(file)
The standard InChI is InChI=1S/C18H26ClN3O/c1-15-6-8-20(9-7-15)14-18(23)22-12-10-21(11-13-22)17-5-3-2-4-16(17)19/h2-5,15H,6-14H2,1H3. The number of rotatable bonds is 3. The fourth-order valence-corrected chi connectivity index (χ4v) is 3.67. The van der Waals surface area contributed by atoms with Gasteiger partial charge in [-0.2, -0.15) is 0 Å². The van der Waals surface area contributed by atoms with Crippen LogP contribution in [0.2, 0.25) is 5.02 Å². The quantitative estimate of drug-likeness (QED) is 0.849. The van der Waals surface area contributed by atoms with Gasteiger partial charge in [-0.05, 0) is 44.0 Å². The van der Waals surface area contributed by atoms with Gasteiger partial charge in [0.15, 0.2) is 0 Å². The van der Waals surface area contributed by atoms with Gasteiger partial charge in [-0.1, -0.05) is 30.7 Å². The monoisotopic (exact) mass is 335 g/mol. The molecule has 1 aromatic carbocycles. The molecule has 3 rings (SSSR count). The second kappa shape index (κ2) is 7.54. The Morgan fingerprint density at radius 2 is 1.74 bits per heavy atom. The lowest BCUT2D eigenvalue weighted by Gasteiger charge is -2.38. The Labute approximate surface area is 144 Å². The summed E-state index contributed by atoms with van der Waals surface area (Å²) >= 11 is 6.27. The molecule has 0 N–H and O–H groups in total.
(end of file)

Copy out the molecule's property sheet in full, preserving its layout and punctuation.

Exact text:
The standard InChI is InChI=1S/C18H26ClN3O/c1-15-6-8-20(9-7-15)14-18(23)22-12-10-21(11-13-22)17-5-3-2-4-16(17)19/h2-5,15H,6-14H2,1H3. The number of rotatable bonds is 3. The fourth-order valence-corrected chi connectivity index (χ4v) is 3.67. The van der Waals surface area contributed by atoms with Gasteiger partial charge in [-0.2, -0.15) is 0 Å². The van der Waals surface area contributed by atoms with Crippen LogP contribution in [0.2, 0.25) is 5.02 Å². The quantitative estimate of drug-likeness (QED) is 0.849. The van der Waals surface area contributed by atoms with Gasteiger partial charge in [-0.05, 0) is 44.0 Å². The van der Waals surface area contributed by atoms with Gasteiger partial charge in [0.15, 0.2) is 0 Å². The van der Waals surface area contributed by atoms with Gasteiger partial charge in [-0.1, -0.05) is 30.7 Å². The monoisotopic (exact) mass is 335 g/mol. The molecule has 1 aromatic carbocycles. The molecule has 3 rings (SSSR count). The second kappa shape index (κ2) is 7.54. The Morgan fingerprint density at radius 2 is 1.74 bits per heavy atom. The lowest BCUT2D eigenvalue weighted by Gasteiger charge is -2.38. The Labute approximate surface area is 144 Å². The summed E-state index contributed by atoms with van der Waals surface area (Å²) >= 11 is 6.27. The molecule has 0 N–H and O–H groups in total.